Anti-protest bill update - community outrage grows

The outrageous Inclosed Lands, Crimes and Law Enforcement Legislation Amendment (Interference) Bill 2016– better know as the ‘anti-protest’ bill-  will be further debated in the NSW Legislative Council today.

This bill is a deliberate Government attack on the right to public assembly and public protest in NSW and proposes unwarranted and dangerous expansions of discretionary police powers.

This Bill is part of a systematic determination by the NSW Government to constrain effective opposition by the community to reckless  CSG and other mining activities.  

The Bill blatantly privileges the CSG  and mining  interests over the right of the community to protect the public good  - in this case protection of water, agriculture and the environment - through public assembly and peaceful protest.

On Tuesday NSWCCL joined many other groups and 1000 protestors outside Parliament house to vociferously oppose this Bill. The Greens, the ALP and Fred Nile spoke against the Bill. The Law Society and the NSW Bar Council sent letters to the Government  opposing the Bill.  A current survey provides definitive evidence of community opposition to this Bill.

Nonetheless it appears likely that the Bill will today become law with the Shooters and Fishers Party supporting its passage.

Without the numbers to block the Bill in the Legislative Council the ALP and the Greens have proposed amendments which would remove the most obnoxious elements of the Bill.

If the Government is  responsive to community rather than CSG and mining views, they should seize the opportunity provided by these amendments to retreat from this unwarranted and unwise legislation.

Dr Lesley Lynch


Read more about this bill on our website:

Anti-protest laws: what are they and who hates them?

Government and conservative parties force through outrageous anti-protest law

NSWCCL defends free speech and right of dissent on USyd campus

Speech delivered by NSWCCL President Stephen Blanks to Staff and Student Meeting - Defend USYD Civil Liberties at the University of Sydney on Wednesday 29 April 2015.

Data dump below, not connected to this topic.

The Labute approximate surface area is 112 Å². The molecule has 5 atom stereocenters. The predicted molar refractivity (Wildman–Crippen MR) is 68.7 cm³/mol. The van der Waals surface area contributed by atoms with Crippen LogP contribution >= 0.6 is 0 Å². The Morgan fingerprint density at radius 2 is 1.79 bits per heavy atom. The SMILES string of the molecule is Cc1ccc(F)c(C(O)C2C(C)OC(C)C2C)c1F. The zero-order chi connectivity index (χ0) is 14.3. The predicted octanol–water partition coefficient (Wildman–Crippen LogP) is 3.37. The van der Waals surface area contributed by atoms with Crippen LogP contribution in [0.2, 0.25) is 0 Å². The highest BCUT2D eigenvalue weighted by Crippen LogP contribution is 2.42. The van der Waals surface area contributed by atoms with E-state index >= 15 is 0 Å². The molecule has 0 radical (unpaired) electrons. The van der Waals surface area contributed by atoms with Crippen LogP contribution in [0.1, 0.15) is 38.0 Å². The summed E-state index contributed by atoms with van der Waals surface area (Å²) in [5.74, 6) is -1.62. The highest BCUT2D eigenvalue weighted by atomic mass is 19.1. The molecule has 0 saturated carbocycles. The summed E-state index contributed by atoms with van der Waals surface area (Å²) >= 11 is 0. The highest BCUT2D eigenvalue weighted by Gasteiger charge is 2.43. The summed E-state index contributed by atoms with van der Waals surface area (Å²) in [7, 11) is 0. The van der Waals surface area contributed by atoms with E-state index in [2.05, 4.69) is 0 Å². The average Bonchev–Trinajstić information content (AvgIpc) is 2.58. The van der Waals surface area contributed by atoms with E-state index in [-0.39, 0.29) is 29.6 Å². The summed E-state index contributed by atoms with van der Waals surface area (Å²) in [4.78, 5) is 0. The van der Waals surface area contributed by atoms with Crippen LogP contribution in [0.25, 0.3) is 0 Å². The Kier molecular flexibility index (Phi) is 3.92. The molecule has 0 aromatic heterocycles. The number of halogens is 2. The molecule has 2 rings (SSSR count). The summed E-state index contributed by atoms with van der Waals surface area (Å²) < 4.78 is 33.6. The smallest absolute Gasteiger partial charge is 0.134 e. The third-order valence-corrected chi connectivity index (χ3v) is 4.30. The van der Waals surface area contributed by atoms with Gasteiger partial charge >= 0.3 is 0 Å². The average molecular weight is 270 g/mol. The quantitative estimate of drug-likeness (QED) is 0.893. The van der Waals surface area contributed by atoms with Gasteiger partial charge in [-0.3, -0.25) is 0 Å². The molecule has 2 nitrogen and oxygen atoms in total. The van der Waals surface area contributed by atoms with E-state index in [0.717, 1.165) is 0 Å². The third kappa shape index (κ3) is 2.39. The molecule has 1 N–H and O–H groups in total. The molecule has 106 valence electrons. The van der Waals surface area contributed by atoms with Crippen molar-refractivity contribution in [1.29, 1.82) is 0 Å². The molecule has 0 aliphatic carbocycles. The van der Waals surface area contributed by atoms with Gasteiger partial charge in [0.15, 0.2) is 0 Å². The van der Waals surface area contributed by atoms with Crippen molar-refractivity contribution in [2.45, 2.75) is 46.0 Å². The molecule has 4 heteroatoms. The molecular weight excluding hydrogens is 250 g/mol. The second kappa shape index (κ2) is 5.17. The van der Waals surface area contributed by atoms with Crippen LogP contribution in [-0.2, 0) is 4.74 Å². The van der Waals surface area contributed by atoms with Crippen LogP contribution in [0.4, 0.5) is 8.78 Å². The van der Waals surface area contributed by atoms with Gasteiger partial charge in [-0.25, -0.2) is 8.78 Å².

I acknowledge the traditional owners of the land on which we meet and pay my respects to elders past and present.

It is pleasing to see concern about civil liberties as a central issue at the University of Sydney. The NSW Council for Civil Liberties has had strong links with the University since our foundation in 1963.

NSWCCL is joining this meeting today because we are concerned that the University reacting in a disturbingly disproportionate way to the incidents which occurred at the Colonel Richard Kemp lecture on 11 March 2015. 

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50th Anniversary - other speeches

Also at our 50th Anniversary dinner:

Cameron Murphy, CCL life member and former President, introduces the Hon Michael Kirby AC CMG


The Hon Michael Kirby AC CMG addresses the 50th Anniversary Dinner via video


CCL Secretary Lesley Lynch responds to Carolyn Simpson

50th Anniversary - Stephen Blanks

Stephen Blanks - new CCL President honours the founders and introduces the Hon Justice Carolyn Simpson.

A transcript of the speech is also below:

50th Anniversary - The Hon Justice Carolyn Simpson

At CCL's 50th Anniversary dinner keynote speaker the Hon Justice Simpson delivered a fascinating trawl through NSWCCL's history - stirring memories and offering insights.


A transcript of the speech is also below:

30th Anniversary

The Hon Michael Kirby reflected on our 30th Anniversary in his speech, 'CCL 30 years on - we are all civil libertarians now'.

Annual John Marsden Memorial Lecture 2012

The times they are a-changing: where to for the criminal law in NSW? Nicholas Cowdery - AM QC BA LLB FAAL spoke at the John Marsden Memorial Lecture.

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